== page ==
For many foreign visitors, the closest they can hope to get to the kimono-clad beauties of yesteryear is to visit a tea ceremony. But, be warned, in Japan this activity, like hula and flamenco dancing, is generally the preserve of the elderly. In other words, truly "the kimono-clad beauties of yesteryear."

But even if you get a hottie handling the teapot there really is nothing quite as boring as watching someone take 30 minutes to make lukewarm tea. No wonder the Japanese never developed tipping.

Wabi-sabi boredom rating: 9.5.

Kabuki theater

Many other Japanese traditional arts exist on the same timeless plateau as the tea ceremony. A good example is kabuki theater. Attempts have been made in recent years to jazz it up by putting on shows that don't quite last all day, and through adding explanations in English.

What really needs explaining is why anyone would want to watch a bunch of men dressed in retro drag whose idea of acting is to tilt their fans a few degrees, and who waggle their heads to check if their wigs are still on.

Wabi-sabi boredom rating: 10.

Saanurai Swords

Japan is justifiably famous for the quality of its sword-making. You can often find exhibitions of swords and there are even a few museums dedicated to the art.

But, while the samurai sword may conjure up images of legendary battles, looking at a couple of hundred virtually identical pieces of metal in glass cases can quickly become mind-numbing. Sure the experts can detect "fascinating" differences in the hamon (blade pattern) and other microscopic details, but as for you and me, we may as well be staring into a very big drawer of cutlery.

Wabi-sabi boredom rating: 9.

Taiyaki and kakigori

Taiyaki are small fish-shaped cakes filled with red bean paste. Kakigori is shaved ice with a splash of colored syrup on top. These culinary mediocrities always seem to get a mention in the guidebooks, a mysterious phenomenon which is probably the most interesting thing about them. But knowing the explanation -- editorial laziness -- only adds to the boredom factor.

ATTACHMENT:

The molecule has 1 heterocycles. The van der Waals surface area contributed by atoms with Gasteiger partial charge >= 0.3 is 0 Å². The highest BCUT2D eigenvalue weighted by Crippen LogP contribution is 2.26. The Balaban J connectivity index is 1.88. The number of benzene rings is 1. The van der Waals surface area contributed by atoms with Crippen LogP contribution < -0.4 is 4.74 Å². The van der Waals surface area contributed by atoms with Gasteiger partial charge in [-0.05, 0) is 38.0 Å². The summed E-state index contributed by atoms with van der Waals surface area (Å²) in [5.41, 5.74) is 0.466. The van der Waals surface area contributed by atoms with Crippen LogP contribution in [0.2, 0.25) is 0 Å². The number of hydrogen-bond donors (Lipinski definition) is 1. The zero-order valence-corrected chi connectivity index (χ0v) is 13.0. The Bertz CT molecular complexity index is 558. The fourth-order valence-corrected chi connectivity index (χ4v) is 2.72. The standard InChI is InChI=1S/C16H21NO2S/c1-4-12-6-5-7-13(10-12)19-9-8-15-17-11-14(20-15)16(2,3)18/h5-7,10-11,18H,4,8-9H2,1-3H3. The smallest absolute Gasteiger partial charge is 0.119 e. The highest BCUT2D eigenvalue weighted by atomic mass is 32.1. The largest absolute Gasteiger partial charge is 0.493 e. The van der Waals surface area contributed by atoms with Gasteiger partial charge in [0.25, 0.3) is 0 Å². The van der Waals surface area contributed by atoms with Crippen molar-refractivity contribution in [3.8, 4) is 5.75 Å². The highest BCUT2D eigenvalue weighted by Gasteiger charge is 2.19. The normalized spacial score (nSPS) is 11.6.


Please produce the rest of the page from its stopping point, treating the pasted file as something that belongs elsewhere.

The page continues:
Wabi-sabi boredom rating: 9.75.

Climbing Mount Fuji

Mount Fuji is an iconic symbol of Japan, with many of the guidebooks recommending a climb. This is a mistake.

Although relatively easy to walk up, Fuji is only an icon because it can be seen from far away. Once you get onto its slopes you realize that it is just an extended ashtray, strewn with unsightly ash and misshapen fragments of lava that make for a dreary ascent.

And don't expect any solitude on the mountain either. During the short climbing season it is swarmed over by a crowd of heavy-breathing seniors. Avoid at all costs.

Wabi-sabi boredom rating: 8.5.

Hanami (flower watching)

This is a bit like watching the grass grow, except in this case the "grass" is pink, and above your head. Apart from that, it's basically the same thing. For the Japanese, watching the cherry blossoms is supposed to represent the fleeting quality of life, but if this is one of the highlights of life then perhaps the more fleeting it is the better.

Alcohol doesn't make it any more exciting but sometimes knocks you out for the count. And that's as close as it gets to a good thing.

Wabi-sabi boredom rating: 10 (sober), 6.5 (drunk).

Overall combined wabi-sabi boredom rating: infinite. You have been warned.

C.B. Liddell
30 July, 2012

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Leave a comment (2)

  1. skadhithjassisdottir14 July 2013 at 07:42

    Do you actually like Japan, Colin?

    I'm surprised you didn't mention we have kakigori everywhere in the UK, but we call it slush. And I can make my own taiyaki...

    I want to see Hokkaido and Tohoku myself, and maybe visit the otaku centres in tokyo to see what Claymore, Hellsing and Elfen Lied goodies I can find there.

  2. To like or hate would counteract Zen.